Does The Worm Forgive The Plough?
One of the great things about having a bit more time here this summer is that I can sometimes get to learn some new things myself. This week I made it to the Innovative Farmers group, hosted by Adrian Hares, to hear from Dr Jackie Stroud, from Rothamsted, and also about the phosphate trials that the group are running. Jackie’s speciality is worms, and I used to think I knew something about them too … but as I found, I was sorely in need of a refresher.
Jackie is especially interested in the deep burrowing worms, which are scarcer than the topsoil dwellers…we didn’t find any, but then it is very dry! Ideally, you would have around 16 topsoil livers per spade, but only 1 of the burrowers, though their ‘middens’ should cover maybe 25% of the surface. They love farmyard manure, fresh litter and undersowing, and of course, we got into a big debate about how much damage ploughing does. With a mix of organic and non organic farmers, and some min till and some plough addicts, it was a lively discussion. Jackie reckoned that ploughing knocks populations by about 20%, and it can take 3 years for them to fully recover. We left with a helpful worm identifying guide, and (for me anyway) a renewed commitment to get counting far more often.
We finally held our first ‘group’ board meeting this week. A rather formal title for our ambition to get the next generation more involved in the whole range of businesses we run from here, to try to coordinate and improve everything we do. It’s all grown quite a bit in recent years, and if we are going to make the most of all the opportunities that keep popping up, we must get ever more organised! A good example is our people; we employ quite a few, but we are inconsistent with our ‘HR’ approach to things like induction and training. And with so many more people coming to stay at the pub now that the rooms are open, we want to make sure that the farm is welcoming and safe, with great trails for walking and cycling. To start with though, we reviewed last year’s financial performance, and shared budgets and plans for this year as well. The merit of meeting like this was immediately apparent, with some great thinking around the table.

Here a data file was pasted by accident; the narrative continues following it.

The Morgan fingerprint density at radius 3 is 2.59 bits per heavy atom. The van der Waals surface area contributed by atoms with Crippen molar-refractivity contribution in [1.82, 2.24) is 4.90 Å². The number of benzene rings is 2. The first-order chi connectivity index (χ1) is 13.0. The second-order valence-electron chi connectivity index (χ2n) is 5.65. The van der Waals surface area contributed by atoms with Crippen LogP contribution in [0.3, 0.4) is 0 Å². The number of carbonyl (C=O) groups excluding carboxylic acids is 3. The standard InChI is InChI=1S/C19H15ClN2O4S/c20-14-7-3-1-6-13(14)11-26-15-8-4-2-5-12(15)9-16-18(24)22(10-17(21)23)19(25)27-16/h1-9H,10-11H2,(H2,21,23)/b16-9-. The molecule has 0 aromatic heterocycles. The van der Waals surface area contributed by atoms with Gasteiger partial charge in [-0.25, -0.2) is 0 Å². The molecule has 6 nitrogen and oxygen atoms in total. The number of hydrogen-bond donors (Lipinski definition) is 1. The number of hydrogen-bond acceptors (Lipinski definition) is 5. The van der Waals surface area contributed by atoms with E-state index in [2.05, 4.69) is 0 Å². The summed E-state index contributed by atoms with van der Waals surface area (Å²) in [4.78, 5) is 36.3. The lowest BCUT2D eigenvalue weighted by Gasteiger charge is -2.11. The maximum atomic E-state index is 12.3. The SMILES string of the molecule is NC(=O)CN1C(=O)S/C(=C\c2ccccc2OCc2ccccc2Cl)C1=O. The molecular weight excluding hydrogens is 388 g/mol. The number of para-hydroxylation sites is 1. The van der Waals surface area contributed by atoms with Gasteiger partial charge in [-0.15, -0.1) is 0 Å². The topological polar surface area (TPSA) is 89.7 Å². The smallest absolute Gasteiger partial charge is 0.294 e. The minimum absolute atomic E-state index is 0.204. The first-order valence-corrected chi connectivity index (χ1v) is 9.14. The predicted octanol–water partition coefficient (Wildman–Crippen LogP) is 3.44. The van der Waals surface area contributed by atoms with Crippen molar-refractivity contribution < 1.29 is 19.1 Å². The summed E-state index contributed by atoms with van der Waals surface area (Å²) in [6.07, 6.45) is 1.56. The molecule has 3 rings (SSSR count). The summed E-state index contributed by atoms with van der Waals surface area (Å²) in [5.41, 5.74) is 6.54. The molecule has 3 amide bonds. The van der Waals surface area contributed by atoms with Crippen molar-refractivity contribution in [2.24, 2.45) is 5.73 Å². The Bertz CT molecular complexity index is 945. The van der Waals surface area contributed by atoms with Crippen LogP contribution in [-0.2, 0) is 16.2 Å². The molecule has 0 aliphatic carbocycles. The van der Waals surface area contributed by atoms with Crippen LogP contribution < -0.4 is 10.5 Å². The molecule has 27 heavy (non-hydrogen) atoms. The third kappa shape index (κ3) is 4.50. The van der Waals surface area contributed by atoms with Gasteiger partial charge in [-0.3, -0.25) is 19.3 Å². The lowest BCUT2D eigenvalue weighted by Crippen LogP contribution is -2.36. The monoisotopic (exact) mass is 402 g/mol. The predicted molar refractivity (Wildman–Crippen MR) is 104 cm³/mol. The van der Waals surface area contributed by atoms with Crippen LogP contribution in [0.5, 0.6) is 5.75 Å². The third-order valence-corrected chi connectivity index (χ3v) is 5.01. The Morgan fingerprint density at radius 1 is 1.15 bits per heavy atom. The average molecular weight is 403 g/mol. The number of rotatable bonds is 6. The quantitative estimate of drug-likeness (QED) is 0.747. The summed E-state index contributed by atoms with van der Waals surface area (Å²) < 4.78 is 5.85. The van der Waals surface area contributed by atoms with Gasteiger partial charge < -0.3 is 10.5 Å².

It’s still bone dry on the farm, which is starting to feel worrying. This is always the time on an organic farm that makes you question your sanity; the clover doesn’t get motoring, especially on heavy land, until late April, and I sometimes look at neighbours ultra green fields with a bit of envy. At least I’ve been doing this long enough to know that we get the pay back in the autumn, when the grassland keeps growing and is still of good nutritional value.
The dry weather makes some things easy though, and weeding is one of them. Some fields are bedevilled with charlock, and a couple of years ago we invested in a ‘Comb cut’ which cleverly takes out at least some of the weed without destroying the crop. This year’s advance is new narrow wheels, bought at our neighbours farm sale last autumn.
After the traumas of Easter, and the decision to re-amalgamate the dairy herds, the deed was done on Wednesday. It was poignant, both seeing the cows milked up on the hill for the last time…for now anyway…and then watching them walking back down through the valley to join the Cues herd. They must have been confused by it all, but within 24 hours the cows seemed entirely settled. Like us, it seems cows are remarkably adaptable creatures.
This weekend brought ‘drive it’ day, where classic cars traipse around the country, meeting up in car parks like ours at the pub. Just one of the summers events here; hardly a week goes by without something happening.
On my way back, an emergency! Duck with a dozen ducklings trying to cross the main road to the village pond. The drakes meanwhile, just wanted to have their wicked way with her, and the whole lot were in danger of being squashed. Anyway, disaster averted, and for a moment of Easter magic, here is a clip of the babies taking the plunge into the pond.